Bad sales incentive schemes have played a role in poor advice given to financial customers

Bank sales incentivesConfidence in the advice given to consumers by banks about financial products is at an all time low. Is that any surprise with recent mis-selling scandals and the overwhelming press coverage associated with them?

Buying the right financial product buys peace of mind. But these days it can be difficult for consumers to trust that they are getting the right advice.

In the reports that have been published since the mis-selling scandals broke part of the blame was lain at the door of the sales incentive schemes that the banks and other financial services ran for their sales teams.

 

What went wrong

So what went wrong, and what lessons can the banks and other financial services companies learn about their sales incentive schemes?

I can’t comment on the specifics of each individual sales incentive program but generally, the schemes implemented by banks and financial services companies focused on the number of sales rather than giving good customer advice and service. I believe this lead to three main issues within these businesses:

 

1. Sales Targets

Many of the banks, building societies, insurers and investment firms that were investigated made the main criteria for receiving a reward or bonus the number of products sold. This meant that sales managers earned their rewards based on the number of sales they achieved and not whether those financial products were the right product for that individual. As a result the quality of the advice many consumers suffered.

2. Business Culture

In recent decades banks and building societies have gone from friendly places that provided a trusted service to a place where the consumer is seen as someone the team can sell too. The business culture became all about the sale and generating more profits for the banks and other financial services.

3. Unrealistic Expectations

A report found that one of the firms it investigated was running a “super bonus” competition, where the first 21 people to make the required number of sales earned up to £10,000. For all the other team members this was potentially demotivating to those who were not, or didn’t believe they would be, one of the 21. It could lead to over-competitiveness to reach the sales target at any cost, regardless of what the consumer needed.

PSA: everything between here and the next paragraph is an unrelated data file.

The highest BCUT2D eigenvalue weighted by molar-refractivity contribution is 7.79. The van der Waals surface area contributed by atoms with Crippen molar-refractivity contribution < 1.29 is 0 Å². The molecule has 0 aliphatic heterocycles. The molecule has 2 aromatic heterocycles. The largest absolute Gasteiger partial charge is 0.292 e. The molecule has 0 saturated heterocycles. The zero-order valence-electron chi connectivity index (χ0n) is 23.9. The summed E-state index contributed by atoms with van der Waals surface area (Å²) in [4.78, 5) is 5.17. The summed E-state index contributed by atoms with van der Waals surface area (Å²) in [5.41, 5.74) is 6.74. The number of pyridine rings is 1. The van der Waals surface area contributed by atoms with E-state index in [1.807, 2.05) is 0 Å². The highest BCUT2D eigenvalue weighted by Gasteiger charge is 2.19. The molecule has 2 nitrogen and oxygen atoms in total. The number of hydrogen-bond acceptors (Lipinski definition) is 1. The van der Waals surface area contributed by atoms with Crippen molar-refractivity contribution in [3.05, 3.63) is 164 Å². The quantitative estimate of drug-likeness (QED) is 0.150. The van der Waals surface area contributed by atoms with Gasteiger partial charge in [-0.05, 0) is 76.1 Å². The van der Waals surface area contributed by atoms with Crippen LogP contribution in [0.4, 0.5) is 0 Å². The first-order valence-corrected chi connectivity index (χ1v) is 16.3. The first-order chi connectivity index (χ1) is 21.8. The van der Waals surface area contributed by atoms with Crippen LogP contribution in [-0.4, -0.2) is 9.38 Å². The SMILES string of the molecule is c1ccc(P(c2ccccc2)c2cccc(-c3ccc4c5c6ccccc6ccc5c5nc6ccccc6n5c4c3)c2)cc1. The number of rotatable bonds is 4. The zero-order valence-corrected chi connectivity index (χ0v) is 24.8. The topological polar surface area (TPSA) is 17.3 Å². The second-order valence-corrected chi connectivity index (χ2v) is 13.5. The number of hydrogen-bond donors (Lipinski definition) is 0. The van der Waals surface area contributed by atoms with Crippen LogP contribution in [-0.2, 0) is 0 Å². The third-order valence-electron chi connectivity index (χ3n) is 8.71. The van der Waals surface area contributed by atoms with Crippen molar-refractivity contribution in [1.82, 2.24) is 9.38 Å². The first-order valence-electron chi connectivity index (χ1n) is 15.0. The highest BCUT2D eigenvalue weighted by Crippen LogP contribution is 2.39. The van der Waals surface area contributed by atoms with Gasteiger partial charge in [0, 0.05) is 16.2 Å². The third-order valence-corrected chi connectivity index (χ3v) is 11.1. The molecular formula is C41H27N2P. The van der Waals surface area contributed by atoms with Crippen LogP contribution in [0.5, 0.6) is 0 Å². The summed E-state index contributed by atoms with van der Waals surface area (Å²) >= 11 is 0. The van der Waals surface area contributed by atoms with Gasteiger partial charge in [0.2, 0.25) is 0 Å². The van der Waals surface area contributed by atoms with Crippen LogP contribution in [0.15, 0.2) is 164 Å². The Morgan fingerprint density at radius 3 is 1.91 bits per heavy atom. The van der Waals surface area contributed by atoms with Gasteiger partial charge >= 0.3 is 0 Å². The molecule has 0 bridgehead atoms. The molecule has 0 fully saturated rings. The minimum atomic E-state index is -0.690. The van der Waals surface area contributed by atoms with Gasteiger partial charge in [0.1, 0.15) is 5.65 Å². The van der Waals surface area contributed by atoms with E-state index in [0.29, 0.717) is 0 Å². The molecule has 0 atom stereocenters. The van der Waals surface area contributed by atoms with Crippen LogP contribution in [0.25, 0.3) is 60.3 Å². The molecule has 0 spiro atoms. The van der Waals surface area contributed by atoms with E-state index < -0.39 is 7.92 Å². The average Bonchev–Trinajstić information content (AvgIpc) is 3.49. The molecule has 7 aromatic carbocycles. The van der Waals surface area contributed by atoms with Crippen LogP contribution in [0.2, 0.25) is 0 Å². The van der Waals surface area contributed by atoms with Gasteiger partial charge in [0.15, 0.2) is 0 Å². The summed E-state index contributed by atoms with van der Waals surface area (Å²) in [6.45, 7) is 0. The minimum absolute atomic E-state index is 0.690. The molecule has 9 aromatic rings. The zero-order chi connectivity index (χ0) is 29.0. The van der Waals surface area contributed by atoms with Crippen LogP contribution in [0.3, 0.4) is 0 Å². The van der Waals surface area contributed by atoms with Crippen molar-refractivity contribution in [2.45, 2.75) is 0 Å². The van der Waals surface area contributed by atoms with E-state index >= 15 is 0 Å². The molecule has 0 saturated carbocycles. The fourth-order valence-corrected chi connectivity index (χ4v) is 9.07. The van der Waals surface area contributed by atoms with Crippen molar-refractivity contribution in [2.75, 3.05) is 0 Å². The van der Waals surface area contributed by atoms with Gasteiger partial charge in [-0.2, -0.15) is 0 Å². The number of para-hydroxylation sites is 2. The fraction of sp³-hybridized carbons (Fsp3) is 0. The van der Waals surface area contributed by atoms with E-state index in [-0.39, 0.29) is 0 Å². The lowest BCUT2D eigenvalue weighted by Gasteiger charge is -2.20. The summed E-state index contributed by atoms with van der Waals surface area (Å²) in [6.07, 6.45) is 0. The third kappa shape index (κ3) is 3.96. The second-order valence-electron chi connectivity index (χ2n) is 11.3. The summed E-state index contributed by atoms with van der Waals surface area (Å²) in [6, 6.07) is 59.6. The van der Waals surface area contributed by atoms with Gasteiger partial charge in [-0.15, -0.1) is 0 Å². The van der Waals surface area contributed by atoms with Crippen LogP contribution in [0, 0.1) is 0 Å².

MoneyRepairing their reputation

The financial services industry needs to repair its reputation, to do so codes of conduct need to be implemented and culture changes within the banks and other financial services need to occur. Sales incentive schemes, if run properly, can facilitate this change. So what does a properly run sales incentive program include?

 

Include non-sales based targets

Carefully plan your criteria for rewards and include some non-sales based targets such those that put the customer at the heart of the business and the transaction, for example, receiving good customer feedback or providing support to other team members. You should, of course, include some sales-based targets but these cannot be the only criteria.

Align the scheme with business goals

Before you implement any sales incentive consider your overall business culture. What criteria you will use to ensure that the scheme aligns to your corporate values? How will employees be rewarded for demonstrating those values and behaviours that contribute to the business goals?

Keep targets SMARTER

Make sure that both your sales and non-sales based targets stick to the SMART criteria: Specific, measurable, attainable, relevant, time-specific, ethical and rewarding.

 

When consumers get good financial advice, that advice strengthens the relationship between client and the financial adviser. In contrast, where mis-selling has taken place it can damage not just the relationship, but the business’ reputation and ultimately it’s end of year profit.

 

John Sylvester

John is responsible for the motivation division of p&mm ltd and a Director on the board of the IPM. Specialising in developing, implementing and directing many large scale staff motivation, recognition and employee communications programmes.

Connect with John on  | Twitter

 

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